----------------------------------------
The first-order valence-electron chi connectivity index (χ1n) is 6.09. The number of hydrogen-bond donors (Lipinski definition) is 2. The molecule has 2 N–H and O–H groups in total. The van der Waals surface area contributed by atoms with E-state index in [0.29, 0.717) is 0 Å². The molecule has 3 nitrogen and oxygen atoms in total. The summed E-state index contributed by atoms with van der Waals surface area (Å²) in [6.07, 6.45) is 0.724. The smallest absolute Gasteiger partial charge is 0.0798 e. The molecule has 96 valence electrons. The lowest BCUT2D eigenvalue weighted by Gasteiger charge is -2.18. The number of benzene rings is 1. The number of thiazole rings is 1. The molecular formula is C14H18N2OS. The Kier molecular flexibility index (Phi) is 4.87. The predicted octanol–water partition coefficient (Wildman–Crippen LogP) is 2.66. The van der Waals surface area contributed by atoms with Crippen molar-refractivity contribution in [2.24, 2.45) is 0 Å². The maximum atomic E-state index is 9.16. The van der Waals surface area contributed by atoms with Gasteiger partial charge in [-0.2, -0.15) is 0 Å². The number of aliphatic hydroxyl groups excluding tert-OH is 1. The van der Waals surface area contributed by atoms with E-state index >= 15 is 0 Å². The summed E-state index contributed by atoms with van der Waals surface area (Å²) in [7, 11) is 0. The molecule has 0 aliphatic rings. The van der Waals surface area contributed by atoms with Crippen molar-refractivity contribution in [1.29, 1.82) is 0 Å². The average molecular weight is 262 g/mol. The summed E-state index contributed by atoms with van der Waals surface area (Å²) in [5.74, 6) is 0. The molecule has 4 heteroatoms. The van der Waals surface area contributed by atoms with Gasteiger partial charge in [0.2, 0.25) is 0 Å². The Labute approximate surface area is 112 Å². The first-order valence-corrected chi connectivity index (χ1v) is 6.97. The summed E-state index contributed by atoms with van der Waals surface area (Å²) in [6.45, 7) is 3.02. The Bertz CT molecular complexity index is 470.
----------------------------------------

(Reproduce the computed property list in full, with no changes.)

The first-order valence-electron chi connectivity index (χ1n) is 6.09. The number of hydrogen-bond donors (Lipinski definition) is 2. The molecule has 2 N–H and O–H groups in total. The van der Waals surface area contributed by atoms with E-state index in [0.29, 0.717) is 0 Å². The molecule has 3 nitrogen and oxygen atoms in total. The summed E-state index contributed by atoms with van der Waals surface area (Å²) in [6.07, 6.45) is 0.724. The smallest absolute Gasteiger partial charge is 0.0798 e. The molecule has 96 valence electrons. The lowest BCUT2D eigenvalue weighted by Gasteiger charge is -2.18. The number of benzene rings is 1. The number of thiazole rings is 1. The molecular formula is C14H18N2OS. The Kier molecular flexibility index (Phi) is 4.87. The predicted octanol–water partition coefficient (Wildman–Crippen LogP) is 2.66. The van der Waals surface area contributed by atoms with Crippen molar-refractivity contribution in [2.24, 2.45) is 0 Å². The maximum atomic E-state index is 9.16. The van der Waals surface area contributed by atoms with Gasteiger partial charge in [-0.2, -0.15) is 0 Å². The number of aliphatic hydroxyl groups excluding tert-OH is 1. The van der Waals surface area contributed by atoms with E-state index >= 15 is 0 Å². The summed E-state index contributed by atoms with van der Waals surface area (Å²) in [7, 11) is 0. The molecule has 0 aliphatic rings. The van der Waals surface area contributed by atoms with Crippen molar-refractivity contribution in [1.29, 1.82) is 0 Å². The average molecular weight is 262 g/mol. The summed E-state index contributed by atoms with van der Waals surface area (Å²) in [5.74, 6) is 0. The molecule has 4 heteroatoms. The van der Waals surface area contributed by atoms with Gasteiger partial charge in [0.2, 0.25) is 0 Å². The Labute approximate surface area is 112 Å². The first-order valence-corrected chi connectivity index (χ1v) is 6.97. The summed E-state index contributed by atoms with van der Waals surface area (Å²) in [6.45, 7) is 3.02. The Bertz CT molecular complexity index is 470.